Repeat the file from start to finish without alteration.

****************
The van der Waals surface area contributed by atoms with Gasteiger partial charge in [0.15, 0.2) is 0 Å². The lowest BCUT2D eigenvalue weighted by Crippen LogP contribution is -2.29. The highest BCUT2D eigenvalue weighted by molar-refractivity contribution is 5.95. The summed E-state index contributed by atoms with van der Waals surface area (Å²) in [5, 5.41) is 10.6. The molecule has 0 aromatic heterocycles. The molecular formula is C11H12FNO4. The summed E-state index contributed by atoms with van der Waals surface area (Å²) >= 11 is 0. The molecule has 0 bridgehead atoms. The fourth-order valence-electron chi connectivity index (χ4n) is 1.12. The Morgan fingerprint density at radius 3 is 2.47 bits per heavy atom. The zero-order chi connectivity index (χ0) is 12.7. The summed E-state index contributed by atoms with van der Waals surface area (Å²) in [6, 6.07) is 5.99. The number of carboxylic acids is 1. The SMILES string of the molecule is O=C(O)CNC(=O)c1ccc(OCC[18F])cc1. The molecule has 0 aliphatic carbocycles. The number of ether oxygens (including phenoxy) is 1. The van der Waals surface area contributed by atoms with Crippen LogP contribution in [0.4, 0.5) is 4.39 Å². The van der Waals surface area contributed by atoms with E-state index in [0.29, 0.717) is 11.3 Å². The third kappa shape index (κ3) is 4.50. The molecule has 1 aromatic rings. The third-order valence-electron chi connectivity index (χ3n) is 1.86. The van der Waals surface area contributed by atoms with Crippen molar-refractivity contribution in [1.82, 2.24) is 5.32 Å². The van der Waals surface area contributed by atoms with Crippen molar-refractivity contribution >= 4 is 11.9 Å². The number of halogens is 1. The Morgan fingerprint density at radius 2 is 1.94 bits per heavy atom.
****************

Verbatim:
The van der Waals surface area contributed by atoms with Gasteiger partial charge in [0.15, 0.2) is 0 Å². The lowest BCUT2D eigenvalue weighted by Crippen LogP contribution is -2.29. The highest BCUT2D eigenvalue weighted by molar-refractivity contribution is 5.95. The summed E-state index contributed by atoms with van der Waals surface area (Å²) in [5, 5.41) is 10.6. The molecule has 0 aromatic heterocycles. The molecular formula is C11H12FNO4. The summed E-state index contributed by atoms with van der Waals surface area (Å²) >= 11 is 0. The molecule has 0 bridgehead atoms. The fourth-order valence-electron chi connectivity index (χ4n) is 1.12. The Morgan fingerprint density at radius 3 is 2.47 bits per heavy atom. The zero-order chi connectivity index (χ0) is 12.7. The summed E-state index contributed by atoms with van der Waals surface area (Å²) in [6, 6.07) is 5.99. The number of carboxylic acids is 1. The SMILES string of the molecule is O=C(O)CNC(=O)c1ccc(OCC[18F])cc1. The molecule has 0 aliphatic carbocycles. The number of ether oxygens (including phenoxy) is 1. The van der Waals surface area contributed by atoms with Crippen LogP contribution in [0.4, 0.5) is 4.39 Å². The van der Waals surface area contributed by atoms with E-state index in [0.29, 0.717) is 11.3 Å². The third kappa shape index (κ3) is 4.50. The molecule has 1 aromatic rings. The third-order valence-electron chi connectivity index (χ3n) is 1.86. The van der Waals surface area contributed by atoms with Crippen molar-refractivity contribution in [1.82, 2.24) is 5.32 Å². The van der Waals surface area contributed by atoms with Crippen molar-refractivity contribution >= 4 is 11.9 Å². The number of halogens is 1. The Morgan fingerprint density at radius 2 is 1.94 bits per heavy atom.